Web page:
Archive for November 15th, 2010
I wonder sometimes if road trips will become a thing of the past. For my wife and me, they’ve certainly dropped a bit on the list of things to do, but that may simply be a product of schedules, interests and rising gas prices. We used to drive multiple many miles just to see things, turn around and drive back. In California, 13-14 years ago, we decided one day to take our kids to see the sequoias, so we drove 400 miles, saw them, said, “Cool.”, and drove back. In the same day. Now, a custom van makes it a comfortable option, but we take fewer of those trips.
Nertz is a card game that is best described as group solitaire on speed. There are different sets of rules, but we play a “Navy” way taught to us in the 1990s and almost always play in teams of two. We have since evangelized it across the continent and halfway across the world, and my wife taught it to many of her Korean students during our seven years there. After teaching the game to very good friends also stationed in Korea, we would often answer the door at 10:30 on a Friday night to Barb, pitcher of margaritas in hand, saying “Rick’s taking out his contacts and grabbing a bottle of wine….you guys up for some Nertz?”
Road trips and Nertz converged this past weekend as we decided to drive from Dallas (actually Rowlett), Texas to Memphis (actually Atoka/Millington), Tennessee to see Rick and Barb, our friends from Korea; a weekend which we thoroughly enjoyed and did manage to squeeze in several hours of Nertz playing. We left at 5:00 pm on Thursday with me driving the one way 7.5 hours (without stops) of 440 miles in a different (but now 11 year old) custom van, accompanied by my wife, two younger sons and the ADD-wired brain that has been my companion for near 50 years.
I sometimes wonder what it is like to be “normal”.
[More . . .]
I recently read (yet another) column in the journal Communications of the Association of Computing Machinery about deficiencies in programmer education, that reminded me of a recent paint job for which I’d recently paid “professionals”. The connecting point is a certain lack of meticulousness, precision, and professionalism that we now seem to accept in most professions. This lack goes back to how crafts people are trained.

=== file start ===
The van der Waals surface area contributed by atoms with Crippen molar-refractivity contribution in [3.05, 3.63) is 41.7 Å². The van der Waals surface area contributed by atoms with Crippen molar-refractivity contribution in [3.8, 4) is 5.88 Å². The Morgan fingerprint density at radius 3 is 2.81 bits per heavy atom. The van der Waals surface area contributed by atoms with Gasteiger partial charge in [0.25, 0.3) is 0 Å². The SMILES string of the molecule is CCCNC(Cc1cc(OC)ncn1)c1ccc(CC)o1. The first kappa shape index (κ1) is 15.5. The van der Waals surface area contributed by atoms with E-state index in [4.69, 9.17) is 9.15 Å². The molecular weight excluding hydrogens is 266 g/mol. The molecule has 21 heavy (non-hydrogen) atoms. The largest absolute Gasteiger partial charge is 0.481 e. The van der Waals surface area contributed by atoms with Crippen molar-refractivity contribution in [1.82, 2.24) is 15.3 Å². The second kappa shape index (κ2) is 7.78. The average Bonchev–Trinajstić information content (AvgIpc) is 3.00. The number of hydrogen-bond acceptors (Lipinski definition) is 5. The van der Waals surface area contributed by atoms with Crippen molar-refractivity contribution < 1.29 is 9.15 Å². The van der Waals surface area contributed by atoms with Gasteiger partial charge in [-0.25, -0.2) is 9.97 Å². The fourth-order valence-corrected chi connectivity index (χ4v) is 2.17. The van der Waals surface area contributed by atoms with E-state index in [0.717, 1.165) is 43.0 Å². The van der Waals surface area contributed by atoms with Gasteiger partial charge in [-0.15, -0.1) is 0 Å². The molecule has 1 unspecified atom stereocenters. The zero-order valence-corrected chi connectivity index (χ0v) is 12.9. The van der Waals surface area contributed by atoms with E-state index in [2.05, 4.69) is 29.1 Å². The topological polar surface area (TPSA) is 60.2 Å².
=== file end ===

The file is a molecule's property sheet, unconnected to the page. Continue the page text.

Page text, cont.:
In software, as in many crafts on which our daily lives now depend, the problem is that beginners are quickly taught the rudimentary skills, and then exhorted to creatively solve problems as presented. If a program appears to give the correct result for expected input, then it gets an “A” grade. Similarly, if a paint job looks to be the right color at completion, then it also is judged superlative.
However, what if the input is different than expected? What will the paint look like after a few seasons? What will happen when someone tries to add on to the current code/coat? That is where the basic training process fails. Code written to accept “2 + 2” and return “4” might take “7 + 3” and possibly return “10” or “4” or “21” (fellow geeks will see how). What happens when (not if) the input is “G + #”? Likewise, a perfect paint job over a dirty surface won’t last a season. If it does last that long, then it may peel when the next coat of paint over it dries.